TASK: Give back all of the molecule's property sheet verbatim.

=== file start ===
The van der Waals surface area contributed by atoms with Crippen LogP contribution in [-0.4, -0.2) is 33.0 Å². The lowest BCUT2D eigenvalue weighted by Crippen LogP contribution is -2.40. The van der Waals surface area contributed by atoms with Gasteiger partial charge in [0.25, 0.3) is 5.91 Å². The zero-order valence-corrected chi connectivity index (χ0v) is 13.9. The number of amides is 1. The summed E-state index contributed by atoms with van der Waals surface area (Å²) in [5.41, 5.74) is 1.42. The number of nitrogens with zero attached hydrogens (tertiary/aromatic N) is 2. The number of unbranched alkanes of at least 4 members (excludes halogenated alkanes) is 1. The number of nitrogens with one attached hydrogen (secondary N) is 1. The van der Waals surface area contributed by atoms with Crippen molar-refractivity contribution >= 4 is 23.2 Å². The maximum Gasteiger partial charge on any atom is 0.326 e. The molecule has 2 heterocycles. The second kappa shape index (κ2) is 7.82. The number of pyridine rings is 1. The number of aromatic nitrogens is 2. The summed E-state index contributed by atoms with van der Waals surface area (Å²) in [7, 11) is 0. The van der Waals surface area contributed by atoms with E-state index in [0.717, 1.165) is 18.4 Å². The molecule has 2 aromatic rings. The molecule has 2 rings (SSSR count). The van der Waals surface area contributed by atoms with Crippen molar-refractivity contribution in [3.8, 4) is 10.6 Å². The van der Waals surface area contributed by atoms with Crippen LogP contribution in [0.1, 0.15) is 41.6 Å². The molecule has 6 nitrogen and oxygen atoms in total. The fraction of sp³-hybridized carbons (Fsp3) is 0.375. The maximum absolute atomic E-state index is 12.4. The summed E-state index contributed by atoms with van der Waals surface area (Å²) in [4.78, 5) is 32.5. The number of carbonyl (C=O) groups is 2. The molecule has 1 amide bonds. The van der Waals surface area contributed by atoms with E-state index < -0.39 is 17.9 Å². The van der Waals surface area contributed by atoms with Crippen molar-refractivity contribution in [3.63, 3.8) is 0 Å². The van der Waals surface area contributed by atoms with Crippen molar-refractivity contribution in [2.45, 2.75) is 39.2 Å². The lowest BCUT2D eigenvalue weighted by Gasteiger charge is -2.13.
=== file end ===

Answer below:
The van der Waals surface area contributed by atoms with Crippen LogP contribution in [-0.4, -0.2) is 33.0 Å². The lowest BCUT2D eigenvalue weighted by Crippen LogP contribution is -2.40. The van der Waals surface area contributed by atoms with Gasteiger partial charge in [0.25, 0.3) is 5.91 Å². The zero-order valence-corrected chi connectivity index (χ0v) is 13.9. The number of amides is 1. The summed E-state index contributed by atoms with van der Waals surface area (Å²) in [5.41, 5.74) is 1.42. The number of nitrogens with zero attached hydrogens (tertiary/aromatic N) is 2. The number of unbranched alkanes of at least 4 members (excludes halogenated alkanes) is 1. The number of nitrogens with one attached hydrogen (secondary N) is 1. The van der Waals surface area contributed by atoms with Crippen molar-refractivity contribution >= 4 is 23.2 Å². The maximum Gasteiger partial charge on any atom is 0.326 e. The molecule has 2 heterocycles. The second kappa shape index (κ2) is 7.82. The number of pyridine rings is 1. The number of aromatic nitrogens is 2. The summed E-state index contributed by atoms with van der Waals surface area (Å²) in [7, 11) is 0. The van der Waals surface area contributed by atoms with E-state index in [0.717, 1.165) is 18.4 Å². The molecule has 2 aromatic rings. The molecule has 2 rings (SSSR count). The van der Waals surface area contributed by atoms with Crippen molar-refractivity contribution in [3.8, 4) is 10.6 Å². The van der Waals surface area contributed by atoms with Crippen LogP contribution in [0.1, 0.15) is 41.6 Å². The molecule has 6 nitrogen and oxygen atoms in total. The fraction of sp³-hybridized carbons (Fsp3) is 0.375. The maximum absolute atomic E-state index is 12.4. The summed E-state index contributed by atoms with van der Waals surface area (Å²) in [4.78, 5) is 32.5. The number of carbonyl (C=O) groups is 2. The molecule has 1 amide bonds. The van der Waals surface area contributed by atoms with E-state index < -0.39 is 17.9 Å². The van der Waals surface area contributed by atoms with Crippen molar-refractivity contribution in [3.63, 3.8) is 0 Å². The van der Waals surface area contributed by atoms with Crippen molar-refractivity contribution in [2.45, 2.75) is 39.2 Å². The lowest BCUT2D eigenvalue weighted by Gasteiger charge is -2.13.